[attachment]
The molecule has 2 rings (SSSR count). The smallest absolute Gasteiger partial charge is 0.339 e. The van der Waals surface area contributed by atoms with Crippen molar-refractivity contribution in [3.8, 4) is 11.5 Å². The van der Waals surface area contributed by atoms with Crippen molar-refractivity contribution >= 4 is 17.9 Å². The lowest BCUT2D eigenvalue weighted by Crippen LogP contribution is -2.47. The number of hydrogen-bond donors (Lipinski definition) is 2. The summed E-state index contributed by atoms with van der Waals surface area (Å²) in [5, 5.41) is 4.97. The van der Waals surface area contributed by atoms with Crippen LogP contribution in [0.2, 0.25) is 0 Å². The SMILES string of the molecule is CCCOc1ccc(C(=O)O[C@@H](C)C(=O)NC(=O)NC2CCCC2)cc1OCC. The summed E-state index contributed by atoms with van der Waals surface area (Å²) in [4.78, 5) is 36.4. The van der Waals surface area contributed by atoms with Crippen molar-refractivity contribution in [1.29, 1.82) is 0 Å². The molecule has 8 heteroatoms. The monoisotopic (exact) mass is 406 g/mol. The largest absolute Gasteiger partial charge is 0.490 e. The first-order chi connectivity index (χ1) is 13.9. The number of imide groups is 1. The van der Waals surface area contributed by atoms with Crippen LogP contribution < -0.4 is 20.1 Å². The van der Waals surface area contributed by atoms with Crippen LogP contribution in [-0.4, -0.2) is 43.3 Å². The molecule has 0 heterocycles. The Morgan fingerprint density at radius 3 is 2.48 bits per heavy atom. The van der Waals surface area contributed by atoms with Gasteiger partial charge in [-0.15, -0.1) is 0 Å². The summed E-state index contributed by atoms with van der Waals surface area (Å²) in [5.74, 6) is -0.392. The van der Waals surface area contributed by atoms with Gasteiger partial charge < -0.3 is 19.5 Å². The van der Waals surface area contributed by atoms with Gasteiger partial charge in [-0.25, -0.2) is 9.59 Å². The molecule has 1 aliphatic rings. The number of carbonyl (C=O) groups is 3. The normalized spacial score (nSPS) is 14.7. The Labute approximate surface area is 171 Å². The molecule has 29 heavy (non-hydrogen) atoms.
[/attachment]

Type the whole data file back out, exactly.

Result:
The molecule has 2 rings (SSSR count). The smallest absolute Gasteiger partial charge is 0.339 e. The van der Waals surface area contributed by atoms with Crippen molar-refractivity contribution in [3.8, 4) is 11.5 Å². The van der Waals surface area contributed by atoms with Crippen molar-refractivity contribution >= 4 is 17.9 Å². The lowest BCUT2D eigenvalue weighted by Crippen LogP contribution is -2.47. The number of hydrogen-bond donors (Lipinski definition) is 2. The summed E-state index contributed by atoms with van der Waals surface area (Å²) in [5, 5.41) is 4.97. The van der Waals surface area contributed by atoms with Crippen LogP contribution in [0.2, 0.25) is 0 Å². The SMILES string of the molecule is CCCOc1ccc(C(=O)O[C@@H](C)C(=O)NC(=O)NC2CCCC2)cc1OCC. The summed E-state index contributed by atoms with van der Waals surface area (Å²) in [4.78, 5) is 36.4. The van der Waals surface area contributed by atoms with Crippen molar-refractivity contribution in [1.29, 1.82) is 0 Å². The molecule has 8 heteroatoms. The monoisotopic (exact) mass is 406 g/mol. The largest absolute Gasteiger partial charge is 0.490 e. The first-order chi connectivity index (χ1) is 13.9. The number of imide groups is 1. The van der Waals surface area contributed by atoms with Crippen LogP contribution < -0.4 is 20.1 Å². The van der Waals surface area contributed by atoms with Crippen LogP contribution in [-0.4, -0.2) is 43.3 Å². The molecule has 0 heterocycles. The Morgan fingerprint density at radius 3 is 2.48 bits per heavy atom. The van der Waals surface area contributed by atoms with Gasteiger partial charge in [-0.15, -0.1) is 0 Å². The summed E-state index contributed by atoms with van der Waals surface area (Å²) in [5.74, 6) is -0.392. The van der Waals surface area contributed by atoms with Gasteiger partial charge < -0.3 is 19.5 Å². The van der Waals surface area contributed by atoms with Gasteiger partial charge in [-0.25, -0.2) is 9.59 Å². The molecule has 1 aliphatic rings. The number of carbonyl (C=O) groups is 3. The normalized spacial score (nSPS) is 14.7. The Labute approximate surface area is 171 Å². The molecule has 29 heavy (non-hydrogen) atoms.